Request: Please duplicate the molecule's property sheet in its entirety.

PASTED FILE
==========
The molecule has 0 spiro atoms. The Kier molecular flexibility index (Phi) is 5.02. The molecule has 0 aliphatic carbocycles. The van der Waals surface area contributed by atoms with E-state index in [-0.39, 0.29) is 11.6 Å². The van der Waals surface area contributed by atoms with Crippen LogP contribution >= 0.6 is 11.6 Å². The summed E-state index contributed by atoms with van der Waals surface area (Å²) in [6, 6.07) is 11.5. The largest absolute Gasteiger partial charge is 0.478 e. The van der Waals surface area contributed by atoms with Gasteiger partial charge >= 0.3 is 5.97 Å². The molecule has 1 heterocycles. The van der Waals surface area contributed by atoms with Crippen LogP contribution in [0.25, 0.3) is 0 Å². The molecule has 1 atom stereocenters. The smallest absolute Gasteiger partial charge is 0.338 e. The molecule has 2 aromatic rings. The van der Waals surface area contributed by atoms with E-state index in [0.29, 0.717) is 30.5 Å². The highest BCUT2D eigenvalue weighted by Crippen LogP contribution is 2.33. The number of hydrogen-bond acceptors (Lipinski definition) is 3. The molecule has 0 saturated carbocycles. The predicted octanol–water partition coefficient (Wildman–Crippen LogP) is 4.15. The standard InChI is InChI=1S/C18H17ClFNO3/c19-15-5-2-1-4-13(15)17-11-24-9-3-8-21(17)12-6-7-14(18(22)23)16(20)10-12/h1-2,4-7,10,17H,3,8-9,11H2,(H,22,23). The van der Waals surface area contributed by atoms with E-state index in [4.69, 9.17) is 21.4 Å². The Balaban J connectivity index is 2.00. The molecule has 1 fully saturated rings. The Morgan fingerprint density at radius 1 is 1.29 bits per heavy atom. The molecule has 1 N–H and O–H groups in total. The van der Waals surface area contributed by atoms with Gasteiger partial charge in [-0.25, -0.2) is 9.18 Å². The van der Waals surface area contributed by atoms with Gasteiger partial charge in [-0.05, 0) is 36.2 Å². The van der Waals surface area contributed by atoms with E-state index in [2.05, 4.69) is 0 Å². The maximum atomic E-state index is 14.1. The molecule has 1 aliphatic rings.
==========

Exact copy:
The molecule has 0 spiro atoms. The Kier molecular flexibility index (Phi) is 5.02. The molecule has 0 aliphatic carbocycles. The van der Waals surface area contributed by atoms with E-state index in [-0.39, 0.29) is 11.6 Å². The van der Waals surface area contributed by atoms with Crippen LogP contribution >= 0.6 is 11.6 Å². The summed E-state index contributed by atoms with van der Waals surface area (Å²) in [6, 6.07) is 11.5. The largest absolute Gasteiger partial charge is 0.478 e. The van der Waals surface area contributed by atoms with Gasteiger partial charge >= 0.3 is 5.97 Å². The molecule has 1 heterocycles. The van der Waals surface area contributed by atoms with Crippen LogP contribution in [0.25, 0.3) is 0 Å². The molecule has 1 atom stereocenters. The smallest absolute Gasteiger partial charge is 0.338 e. The molecule has 2 aromatic rings. The van der Waals surface area contributed by atoms with E-state index in [0.29, 0.717) is 30.5 Å². The highest BCUT2D eigenvalue weighted by Crippen LogP contribution is 2.33. The number of hydrogen-bond acceptors (Lipinski definition) is 3. The molecule has 0 saturated carbocycles. The predicted octanol–water partition coefficient (Wildman–Crippen LogP) is 4.15. The standard InChI is InChI=1S/C18H17ClFNO3/c19-15-5-2-1-4-13(15)17-11-24-9-3-8-21(17)12-6-7-14(18(22)23)16(20)10-12/h1-2,4-7,10,17H,3,8-9,11H2,(H,22,23). The van der Waals surface area contributed by atoms with E-state index in [4.69, 9.17) is 21.4 Å². The Balaban J connectivity index is 2.00. The molecule has 1 fully saturated rings. The Morgan fingerprint density at radius 1 is 1.29 bits per heavy atom. The molecule has 1 N–H and O–H groups in total. The van der Waals surface area contributed by atoms with Gasteiger partial charge in [-0.25, -0.2) is 9.18 Å². The van der Waals surface area contributed by atoms with Gasteiger partial charge in [-0.05, 0) is 36.2 Å². The van der Waals surface area contributed by atoms with E-state index in [2.05, 4.69) is 0 Å². The maximum atomic E-state index is 14.1. The molecule has 1 aliphatic rings.